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The Fleeting Promise of ArtAdorno's Aesthetic Theory Revisited$
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Peter Uwe Hohendahl

Print publication date: 2013

Print ISBN-13: 9780801452369

Published to Cornell Scholarship Online: August 2016

DOI: 10.7591/cornell/9780801452369.001.0001

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Reality, Realism, and Representation

Reality, Realism, and Representation

Chapter:
(p.103) 4 Reality, Realism, and Representation
Source:
The Fleeting Promise of Art
Author(s):

Peter Uwe Hohendahl

Publisher:
Cornell University Press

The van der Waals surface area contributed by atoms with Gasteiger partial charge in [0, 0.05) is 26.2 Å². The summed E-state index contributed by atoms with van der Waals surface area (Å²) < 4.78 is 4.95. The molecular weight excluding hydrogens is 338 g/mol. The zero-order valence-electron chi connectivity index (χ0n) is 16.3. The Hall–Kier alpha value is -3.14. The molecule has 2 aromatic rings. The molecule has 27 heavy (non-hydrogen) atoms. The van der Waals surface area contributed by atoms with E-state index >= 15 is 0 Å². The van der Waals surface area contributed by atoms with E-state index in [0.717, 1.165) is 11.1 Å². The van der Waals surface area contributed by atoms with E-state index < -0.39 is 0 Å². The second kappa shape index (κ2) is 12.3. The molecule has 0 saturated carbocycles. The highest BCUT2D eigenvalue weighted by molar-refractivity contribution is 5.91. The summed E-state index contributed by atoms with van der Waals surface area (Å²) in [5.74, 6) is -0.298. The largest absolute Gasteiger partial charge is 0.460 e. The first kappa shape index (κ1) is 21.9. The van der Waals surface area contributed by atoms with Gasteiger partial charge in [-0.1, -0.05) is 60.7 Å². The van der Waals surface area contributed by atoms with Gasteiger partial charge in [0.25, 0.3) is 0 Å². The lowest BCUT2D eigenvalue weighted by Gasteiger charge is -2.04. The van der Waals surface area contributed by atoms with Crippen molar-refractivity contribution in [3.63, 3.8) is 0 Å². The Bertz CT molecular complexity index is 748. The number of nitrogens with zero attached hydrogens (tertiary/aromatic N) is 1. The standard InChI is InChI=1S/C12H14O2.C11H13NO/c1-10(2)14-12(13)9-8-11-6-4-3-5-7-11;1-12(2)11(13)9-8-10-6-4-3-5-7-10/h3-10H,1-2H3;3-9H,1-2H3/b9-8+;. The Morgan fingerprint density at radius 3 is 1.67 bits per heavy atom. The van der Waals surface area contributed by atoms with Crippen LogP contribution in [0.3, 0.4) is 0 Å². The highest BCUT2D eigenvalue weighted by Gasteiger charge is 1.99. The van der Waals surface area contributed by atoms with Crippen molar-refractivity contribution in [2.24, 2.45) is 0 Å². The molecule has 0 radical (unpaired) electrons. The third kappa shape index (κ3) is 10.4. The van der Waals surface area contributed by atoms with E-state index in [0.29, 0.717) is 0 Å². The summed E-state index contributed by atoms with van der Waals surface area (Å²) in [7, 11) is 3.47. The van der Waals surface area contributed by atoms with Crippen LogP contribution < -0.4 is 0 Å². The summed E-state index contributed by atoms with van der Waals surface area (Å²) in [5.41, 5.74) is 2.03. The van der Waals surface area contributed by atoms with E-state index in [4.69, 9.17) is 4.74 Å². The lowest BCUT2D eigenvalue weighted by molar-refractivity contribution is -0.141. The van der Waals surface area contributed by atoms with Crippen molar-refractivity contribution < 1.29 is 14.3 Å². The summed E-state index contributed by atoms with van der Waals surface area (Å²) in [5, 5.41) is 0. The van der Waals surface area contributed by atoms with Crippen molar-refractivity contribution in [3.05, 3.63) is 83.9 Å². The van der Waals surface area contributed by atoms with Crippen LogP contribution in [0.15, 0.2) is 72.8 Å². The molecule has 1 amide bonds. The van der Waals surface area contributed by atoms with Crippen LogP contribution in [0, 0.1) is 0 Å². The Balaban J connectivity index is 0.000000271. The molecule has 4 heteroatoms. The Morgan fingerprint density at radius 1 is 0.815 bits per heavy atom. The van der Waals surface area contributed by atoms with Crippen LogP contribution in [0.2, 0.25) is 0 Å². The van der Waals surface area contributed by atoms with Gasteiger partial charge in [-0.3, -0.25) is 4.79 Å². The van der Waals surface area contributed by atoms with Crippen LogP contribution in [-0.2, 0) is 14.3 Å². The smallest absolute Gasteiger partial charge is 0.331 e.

DOI:10.7591/cornell/9780801452369.003.0005

This chapter examines Theodor Adorno's engagement with literature by focusing on the theoretical problem of realism and representation in Aesthetic Theory. It first considers the role of realism in Adorno's aesthetic theory before discussing more complex aspects of representation, including the concept of the monad as Adorno's model for the autonomous structure of the artwork. It then analyzes Adorno's resistance to the notion of realism and suggests that it is grounded in his concept of the artwork, in particular its emphatic distance from empirical reality—an aspect that is forcefully articulated in his understanding of poetry. It also explores the broader implications of the concept of representation, which at first sight is only a minor element in Adorno's theory in connection with the assessment of the novel.

Keywords:   novel, Theodor Adorno, realism, representation, Aesthetic Theory, monad, artwork, poetry

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